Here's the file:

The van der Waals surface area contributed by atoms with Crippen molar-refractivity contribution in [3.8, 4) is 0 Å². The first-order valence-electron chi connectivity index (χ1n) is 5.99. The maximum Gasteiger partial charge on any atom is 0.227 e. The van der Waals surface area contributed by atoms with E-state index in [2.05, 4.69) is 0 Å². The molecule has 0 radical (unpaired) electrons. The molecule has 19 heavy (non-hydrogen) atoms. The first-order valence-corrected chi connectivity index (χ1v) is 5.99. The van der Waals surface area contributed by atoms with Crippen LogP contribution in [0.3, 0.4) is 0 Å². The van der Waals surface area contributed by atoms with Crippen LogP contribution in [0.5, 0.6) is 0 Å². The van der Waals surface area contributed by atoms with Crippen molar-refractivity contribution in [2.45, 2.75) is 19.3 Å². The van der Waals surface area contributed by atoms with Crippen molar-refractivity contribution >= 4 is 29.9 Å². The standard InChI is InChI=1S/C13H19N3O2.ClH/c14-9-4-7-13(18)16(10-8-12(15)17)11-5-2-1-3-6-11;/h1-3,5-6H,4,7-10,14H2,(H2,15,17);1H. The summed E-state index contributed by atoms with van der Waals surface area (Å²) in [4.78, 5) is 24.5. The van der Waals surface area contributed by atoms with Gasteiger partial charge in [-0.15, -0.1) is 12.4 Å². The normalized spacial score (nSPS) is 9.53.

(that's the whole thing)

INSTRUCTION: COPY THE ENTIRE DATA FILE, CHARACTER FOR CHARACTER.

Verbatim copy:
The van der Waals surface area contributed by atoms with Crippen molar-refractivity contribution in [3.8, 4) is 0 Å². The first-order valence-electron chi connectivity index (χ1n) is 5.99. The maximum Gasteiger partial charge on any atom is 0.227 e. The van der Waals surface area contributed by atoms with E-state index in [2.05, 4.69) is 0 Å². The molecule has 0 radical (unpaired) electrons. The molecule has 19 heavy (non-hydrogen) atoms. The first-order valence-corrected chi connectivity index (χ1v) is 5.99. The van der Waals surface area contributed by atoms with Crippen LogP contribution in [0.3, 0.4) is 0 Å². The van der Waals surface area contributed by atoms with Crippen LogP contribution in [0.5, 0.6) is 0 Å². The van der Waals surface area contributed by atoms with Crippen molar-refractivity contribution in [2.45, 2.75) is 19.3 Å². The van der Waals surface area contributed by atoms with Crippen molar-refractivity contribution >= 4 is 29.9 Å². The standard InChI is InChI=1S/C13H19N3O2.ClH/c14-9-4-7-13(18)16(10-8-12(15)17)11-5-2-1-3-6-11;/h1-3,5-6H,4,7-10,14H2,(H2,15,17);1H. The summed E-state index contributed by atoms with van der Waals surface area (Å²) in [4.78, 5) is 24.5. The van der Waals surface area contributed by atoms with Gasteiger partial charge in [-0.15, -0.1) is 12.4 Å². The normalized spacial score (nSPS) is 9.53.